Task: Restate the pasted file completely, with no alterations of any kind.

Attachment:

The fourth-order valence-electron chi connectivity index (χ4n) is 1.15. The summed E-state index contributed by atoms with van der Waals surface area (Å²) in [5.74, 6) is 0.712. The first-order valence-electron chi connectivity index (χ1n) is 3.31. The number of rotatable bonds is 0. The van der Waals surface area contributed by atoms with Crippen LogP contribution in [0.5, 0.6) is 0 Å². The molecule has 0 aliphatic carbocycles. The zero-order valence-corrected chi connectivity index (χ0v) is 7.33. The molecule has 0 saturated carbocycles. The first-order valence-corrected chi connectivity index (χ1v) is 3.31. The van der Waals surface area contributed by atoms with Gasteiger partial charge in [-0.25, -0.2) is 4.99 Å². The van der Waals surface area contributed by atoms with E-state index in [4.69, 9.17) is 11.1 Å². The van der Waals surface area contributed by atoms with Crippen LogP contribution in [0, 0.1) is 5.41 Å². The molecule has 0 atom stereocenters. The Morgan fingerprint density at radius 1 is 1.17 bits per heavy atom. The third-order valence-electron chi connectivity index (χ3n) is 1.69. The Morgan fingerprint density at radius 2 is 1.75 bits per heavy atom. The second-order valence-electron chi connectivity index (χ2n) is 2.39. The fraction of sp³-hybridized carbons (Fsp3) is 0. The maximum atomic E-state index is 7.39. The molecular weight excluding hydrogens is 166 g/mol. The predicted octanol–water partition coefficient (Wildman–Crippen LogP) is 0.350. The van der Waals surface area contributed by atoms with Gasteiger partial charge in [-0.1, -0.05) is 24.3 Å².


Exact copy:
The fourth-order valence-electron chi connectivity index (χ4n) is 1.15. The summed E-state index contributed by atoms with van der Waals surface area (Å²) in [5.74, 6) is 0.712. The first-order valence-electron chi connectivity index (χ1n) is 3.31. The number of rotatable bonds is 0. The van der Waals surface area contributed by atoms with Crippen LogP contribution in [0.5, 0.6) is 0 Å². The molecule has 0 aliphatic carbocycles. The zero-order valence-corrected chi connectivity index (χ0v) is 7.33. The molecule has 0 saturated carbocycles. The first-order valence-corrected chi connectivity index (χ1v) is 3.31. The van der Waals surface area contributed by atoms with Gasteiger partial charge in [-0.25, -0.2) is 4.99 Å². The van der Waals surface area contributed by atoms with E-state index in [4.69, 9.17) is 11.1 Å². The van der Waals surface area contributed by atoms with Crippen LogP contribution in [0, 0.1) is 5.41 Å². The molecule has 0 atom stereocenters. The Morgan fingerprint density at radius 1 is 1.17 bits per heavy atom. The third-order valence-electron chi connectivity index (χ3n) is 1.69. The Morgan fingerprint density at radius 2 is 1.75 bits per heavy atom. The second-order valence-electron chi connectivity index (χ2n) is 2.39. The fraction of sp³-hybridized carbons (Fsp3) is 0. The maximum atomic E-state index is 7.39. The molecular weight excluding hydrogens is 166 g/mol. The predicted octanol–water partition coefficient (Wildman–Crippen LogP) is 0.350. The van der Waals surface area contributed by atoms with Gasteiger partial charge in [-0.1, -0.05) is 24.3 Å².